The Andersons' CEO Discusses Agreement to Purchase 12 Grain Elevators and Two Farm Agronomy Centers from Green Plains Grain Company Conference (Transcript)

Oct.31.12 | About: The Andersons, (ANDE)

The Andersons, Inc. (NASDAQ:ANDE)

Agreement to Purchase 12 Grain Elevators and Two Farm Agronomy Centers from Green Plains Grain Company Conference Call

October 31, 2012, 02:30 pm ET

Executives

Nick Conrad - VP, Finance & Treasurer

Mike Anderson - Chairman & CEO

Hal Reed - COO

John Granato - CFO

Denny Addis - President, Grain Group

Analysts

Heather Jones - BB&T Capital Markets

Brent Rystrom - Feltl

Farha Aslam - Stephens Inc.

Brett Lund - Piper Jaffray

Operator

Good day, ladies and gentlemen and welcome to the Acquisition of 12 Grain Elevators and Two Farm Agronomy Centers from Green Plains Grain Company Conference Call. My name is Chanel and I will be your coordinator for today. At this time, all participants are in listen-only mode. We will be facilitating a question-and-answer session toward the ends of today's conference. (Operator Instructions) As a reminder, this conference is being recorded for replay purposes.

I would now turn the presentation over to host for today, Mr. Nick Conrad, VP, Finance and Treasury. Please proceed sir.

Nick Conrad

Good afternoon everyone and thank you for joining us for The Andersons Inc.’s discussion of its announcement of it’s asset purchase agreement to acquire 12 Grain Elevators and Two Farm Agronomy Centers from Green Plains Grain Company.

We have included a slide presentation that will enhance our talking points this afternoon. If you are listening and watching this presentation via our website, the slides and audio are in sync. For those listening via telephone and watching the webcast, you need to follow the directions sent to you to sync the slides into audio. This webcast is available through the investors section of our website. The webcast is being recorded and will be available on our website.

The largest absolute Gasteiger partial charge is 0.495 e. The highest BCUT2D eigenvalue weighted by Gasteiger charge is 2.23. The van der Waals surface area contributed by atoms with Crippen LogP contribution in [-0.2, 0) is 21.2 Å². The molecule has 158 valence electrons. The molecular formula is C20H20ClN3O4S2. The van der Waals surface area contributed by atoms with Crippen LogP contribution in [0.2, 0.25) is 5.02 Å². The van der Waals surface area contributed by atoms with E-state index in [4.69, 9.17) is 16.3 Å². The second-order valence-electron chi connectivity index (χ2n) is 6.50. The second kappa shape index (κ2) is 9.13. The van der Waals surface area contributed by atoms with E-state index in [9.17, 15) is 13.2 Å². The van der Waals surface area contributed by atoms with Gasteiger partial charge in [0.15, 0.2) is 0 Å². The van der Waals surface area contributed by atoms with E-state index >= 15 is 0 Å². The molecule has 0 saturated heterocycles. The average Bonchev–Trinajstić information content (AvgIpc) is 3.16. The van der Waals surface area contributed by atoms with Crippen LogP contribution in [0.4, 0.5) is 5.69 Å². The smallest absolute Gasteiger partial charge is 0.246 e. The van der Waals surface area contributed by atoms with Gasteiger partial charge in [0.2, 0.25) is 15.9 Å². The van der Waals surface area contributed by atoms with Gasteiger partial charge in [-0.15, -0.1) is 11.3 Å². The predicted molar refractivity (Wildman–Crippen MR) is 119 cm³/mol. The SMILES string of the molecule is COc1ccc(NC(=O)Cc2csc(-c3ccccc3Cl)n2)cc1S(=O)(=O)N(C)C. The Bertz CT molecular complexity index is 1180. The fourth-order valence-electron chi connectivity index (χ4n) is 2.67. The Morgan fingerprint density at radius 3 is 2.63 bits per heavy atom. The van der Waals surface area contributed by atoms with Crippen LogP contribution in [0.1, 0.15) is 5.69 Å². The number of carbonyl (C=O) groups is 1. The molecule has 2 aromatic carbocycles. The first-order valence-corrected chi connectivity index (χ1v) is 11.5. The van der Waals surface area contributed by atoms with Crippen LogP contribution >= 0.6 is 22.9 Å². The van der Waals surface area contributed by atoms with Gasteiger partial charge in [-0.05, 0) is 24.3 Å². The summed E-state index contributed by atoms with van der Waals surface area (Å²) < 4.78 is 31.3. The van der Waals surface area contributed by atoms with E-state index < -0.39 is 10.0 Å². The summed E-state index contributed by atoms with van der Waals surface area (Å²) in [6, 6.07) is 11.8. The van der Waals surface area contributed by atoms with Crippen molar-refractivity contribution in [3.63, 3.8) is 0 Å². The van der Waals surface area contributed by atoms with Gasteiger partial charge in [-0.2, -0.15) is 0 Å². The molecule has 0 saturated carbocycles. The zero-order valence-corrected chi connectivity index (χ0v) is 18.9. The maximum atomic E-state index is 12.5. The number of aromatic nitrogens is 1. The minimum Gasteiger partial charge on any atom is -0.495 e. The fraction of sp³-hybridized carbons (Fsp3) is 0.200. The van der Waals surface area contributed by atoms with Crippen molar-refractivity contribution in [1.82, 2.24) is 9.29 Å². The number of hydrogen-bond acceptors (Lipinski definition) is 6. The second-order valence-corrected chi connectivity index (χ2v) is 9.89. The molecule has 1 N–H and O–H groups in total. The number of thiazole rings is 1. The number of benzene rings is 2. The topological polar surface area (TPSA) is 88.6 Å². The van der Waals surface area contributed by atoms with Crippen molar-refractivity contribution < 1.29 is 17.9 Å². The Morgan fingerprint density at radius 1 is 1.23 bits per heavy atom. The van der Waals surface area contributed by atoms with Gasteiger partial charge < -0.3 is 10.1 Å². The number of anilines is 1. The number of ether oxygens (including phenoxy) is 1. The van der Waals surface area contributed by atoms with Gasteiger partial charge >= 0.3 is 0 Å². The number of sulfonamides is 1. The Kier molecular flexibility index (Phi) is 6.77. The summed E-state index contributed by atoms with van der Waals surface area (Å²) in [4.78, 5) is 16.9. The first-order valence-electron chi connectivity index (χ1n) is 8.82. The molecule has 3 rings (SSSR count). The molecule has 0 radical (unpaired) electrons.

Some of the statements that we make in today's discussion will constitute forward-looking statements. These forward-looking statements involve a number of risks and uncertainties that could cause actual results to differ materially from those anticipated by these forward-looking statements as a result of many factors including general economic conditions, weather and competitive conditions as well as conditions in the company's industries both in the US and internationally.

For a full discussion of the risks and uncertainties that could cause actual results to differ materially from those expressed or implied by any of these forward-looking statements, please review the Risk Factors section in the perspectives as filed with the Securities and Exchange Commission. All statements speak only as of the date hereof and we undertake no obligation to update publicly or revise these forward-looking statements for any reason.

On the call with me today are, Mike Anderson, Chairman and Chief Executive Officer; Hal Reed, Chief Operating Officer; John Granato, Chief Financial Officer, Denny Addis, President, Grain Group.

Mike, Hal, John, Denny and myself will answer questions at the end of prepared remarks by Hal and after Mike’s closing comments. Hal?

Hal Reed

Thanks a lot Nick; I appreciate that. For those of you out there looking through the slide deck, I will briefly walk through some commentary with those slides and hopefully get to your questions rather expeditiously.

Take a look first at the first slide that talks a little bit about the purchase, the acquisition of the assets, again 12 Grain facilities, two agronomy centers; $95.5 million for fixed and long-term assets and some other agreed upon working capital spend for inventories to weather the normal course of transaction, another course of business kind of things. This is an asset purchased in it's structure and the transaction is subject to certain customary closing conditions, just nothing out of the ordinary and also expect the closing to be, closing is based upon Hart-Scott-Rodino approval, we expect to have it in the next 30 to 45 days.

From a financial impact piece, we expect that the acquisition will be mildly accretive on a full-year basis in 2013 and I used that term because of the impact of the drought, of this year’s drought that we’ll see in the first half of 2013.